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Tuesday, January 26 • 10:20am - 10:40am
Potential Impacts of Changing Winter Conditions During The 21st Century on The Migratory Behavior of Dabbling Ducks In Eastern North America

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AUTHORS: Michael Notaro*, Nelson Institute Center for Climatic Research, University of Wisconsin-Madison; Michael Schummer, State University of New York at Oswego; Lena Vanden Elsen, University of Western Ontario, Long Point Waterfowl; John Coluccy, Ducks Unlimited

ABSTRACT: Potential changes in the migratory behavior of seven species of dabbling ducks across eastern North America are explored for the mid- and late 21st century. For each species, observational data is used to develop empirical relationships between changes in duck abundance and cumulative winter severity, consisting of measures of mean temperature, duration of below-freezing temperatures, mean snow depth, and duration of present snowpack. These relationships reflect the impact of winter temperatures on the ducks’ energy expenditure and the impact of the presence of snowpack and lake ice on food availability. Future projections of winter severity are developed by dynamically downscaling a set of six global climate models from the Coupled Model Intercomparison Project Phase Five using a high-resolution regional climate model, interactively coupled to a lake model to represent the Laurentian Great Lakes. This approach leads to credible climate projections for the Great Lakes Basin by simulating the impact of changing lake temperatures, ice cover, and evaporation on lake-effect snow. The debiased climate model output is used to derive projections of winter severity for the mid- and late 21st century and resulting affects on duck population and timing of migration. The expected dramatic changes in duck migratory behavior will greatly impact the hunting and tourism industries and natural resources in the Great Lakes.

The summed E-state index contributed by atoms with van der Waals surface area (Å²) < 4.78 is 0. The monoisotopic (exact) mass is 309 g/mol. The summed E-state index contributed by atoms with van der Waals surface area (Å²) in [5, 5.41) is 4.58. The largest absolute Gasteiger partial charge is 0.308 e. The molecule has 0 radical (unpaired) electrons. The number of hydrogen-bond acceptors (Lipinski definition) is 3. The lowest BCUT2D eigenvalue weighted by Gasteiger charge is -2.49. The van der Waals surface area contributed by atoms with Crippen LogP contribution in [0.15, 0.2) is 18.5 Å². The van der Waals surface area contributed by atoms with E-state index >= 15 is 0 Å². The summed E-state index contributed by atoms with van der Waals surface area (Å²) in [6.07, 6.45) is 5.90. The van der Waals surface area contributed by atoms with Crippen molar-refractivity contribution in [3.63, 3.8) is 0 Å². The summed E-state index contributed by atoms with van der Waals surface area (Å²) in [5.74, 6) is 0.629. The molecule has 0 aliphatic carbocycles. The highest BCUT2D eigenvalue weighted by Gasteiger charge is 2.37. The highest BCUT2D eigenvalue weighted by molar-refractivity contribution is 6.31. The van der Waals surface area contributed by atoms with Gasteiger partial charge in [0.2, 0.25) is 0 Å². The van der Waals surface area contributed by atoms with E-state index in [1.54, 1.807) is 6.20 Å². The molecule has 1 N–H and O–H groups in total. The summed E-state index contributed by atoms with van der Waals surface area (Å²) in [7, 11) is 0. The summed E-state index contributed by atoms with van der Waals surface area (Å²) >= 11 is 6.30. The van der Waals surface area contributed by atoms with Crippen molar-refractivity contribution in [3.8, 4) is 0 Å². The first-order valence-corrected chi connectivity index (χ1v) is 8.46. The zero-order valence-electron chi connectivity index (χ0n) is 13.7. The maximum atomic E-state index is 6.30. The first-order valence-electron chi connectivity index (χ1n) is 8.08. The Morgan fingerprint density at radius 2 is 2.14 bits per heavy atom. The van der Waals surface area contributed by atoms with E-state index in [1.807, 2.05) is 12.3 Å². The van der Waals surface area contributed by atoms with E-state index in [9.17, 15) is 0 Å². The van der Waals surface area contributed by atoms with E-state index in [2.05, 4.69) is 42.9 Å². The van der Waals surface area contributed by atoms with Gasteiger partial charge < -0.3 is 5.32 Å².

Tuesday January 26, 2016 10:20am - 10:40am EST
Vandenberg A